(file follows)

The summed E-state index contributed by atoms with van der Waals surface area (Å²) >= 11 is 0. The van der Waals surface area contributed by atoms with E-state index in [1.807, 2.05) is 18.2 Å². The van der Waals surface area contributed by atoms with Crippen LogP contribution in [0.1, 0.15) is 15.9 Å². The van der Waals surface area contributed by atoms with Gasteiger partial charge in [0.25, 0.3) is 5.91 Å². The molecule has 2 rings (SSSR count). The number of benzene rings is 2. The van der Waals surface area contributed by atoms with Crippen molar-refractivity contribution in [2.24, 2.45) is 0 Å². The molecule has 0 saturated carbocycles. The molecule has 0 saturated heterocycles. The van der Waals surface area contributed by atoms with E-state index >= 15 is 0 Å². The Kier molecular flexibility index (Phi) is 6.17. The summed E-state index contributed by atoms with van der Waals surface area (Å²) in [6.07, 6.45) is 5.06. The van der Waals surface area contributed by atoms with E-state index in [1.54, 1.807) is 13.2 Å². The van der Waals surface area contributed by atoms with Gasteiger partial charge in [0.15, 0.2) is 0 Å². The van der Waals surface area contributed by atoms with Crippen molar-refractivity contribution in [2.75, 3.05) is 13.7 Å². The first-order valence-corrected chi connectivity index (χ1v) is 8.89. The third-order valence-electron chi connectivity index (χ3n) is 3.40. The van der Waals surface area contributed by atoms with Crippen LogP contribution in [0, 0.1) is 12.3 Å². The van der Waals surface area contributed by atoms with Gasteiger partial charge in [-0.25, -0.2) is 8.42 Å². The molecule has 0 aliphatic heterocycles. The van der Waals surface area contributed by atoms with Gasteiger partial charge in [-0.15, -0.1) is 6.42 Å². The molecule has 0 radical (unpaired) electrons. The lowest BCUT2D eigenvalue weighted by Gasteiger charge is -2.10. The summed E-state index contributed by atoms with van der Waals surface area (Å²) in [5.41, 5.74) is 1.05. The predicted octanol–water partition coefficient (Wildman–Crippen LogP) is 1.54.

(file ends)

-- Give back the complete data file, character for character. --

The summed E-state index contributed by atoms with van der Waals surface area (Å²) >= 11 is 0. The van der Waals surface area contributed by atoms with E-state index in [1.807, 2.05) is 18.2 Å². The van der Waals surface area contributed by atoms with Crippen LogP contribution in [0.1, 0.15) is 15.9 Å². The van der Waals surface area contributed by atoms with Gasteiger partial charge in [0.25, 0.3) is 5.91 Å². The molecule has 2 rings (SSSR count). The number of benzene rings is 2. The van der Waals surface area contributed by atoms with Crippen molar-refractivity contribution in [2.24, 2.45) is 0 Å². The molecule has 0 saturated carbocycles. The molecule has 0 saturated heterocycles. The van der Waals surface area contributed by atoms with E-state index >= 15 is 0 Å². The Kier molecular flexibility index (Phi) is 6.17. The summed E-state index contributed by atoms with van der Waals surface area (Å²) in [6.07, 6.45) is 5.06. The van der Waals surface area contributed by atoms with E-state index in [1.54, 1.807) is 13.2 Å². The van der Waals surface area contributed by atoms with Gasteiger partial charge in [0.15, 0.2) is 0 Å². The van der Waals surface area contributed by atoms with Crippen molar-refractivity contribution in [2.75, 3.05) is 13.7 Å². The first-order valence-corrected chi connectivity index (χ1v) is 8.89. The third-order valence-electron chi connectivity index (χ3n) is 3.40. The van der Waals surface area contributed by atoms with Crippen LogP contribution in [0, 0.1) is 12.3 Å². The van der Waals surface area contributed by atoms with Gasteiger partial charge in [-0.25, -0.2) is 8.42 Å². The molecule has 0 aliphatic heterocycles. The van der Waals surface area contributed by atoms with Gasteiger partial charge in [-0.15, -0.1) is 6.42 Å². The molecule has 0 radical (unpaired) electrons. The lowest BCUT2D eigenvalue weighted by Gasteiger charge is -2.10. The summed E-state index contributed by atoms with van der Waals surface area (Å²) in [5.41, 5.74) is 1.05. The predicted octanol–water partition coefficient (Wildman–Crippen LogP) is 1.54.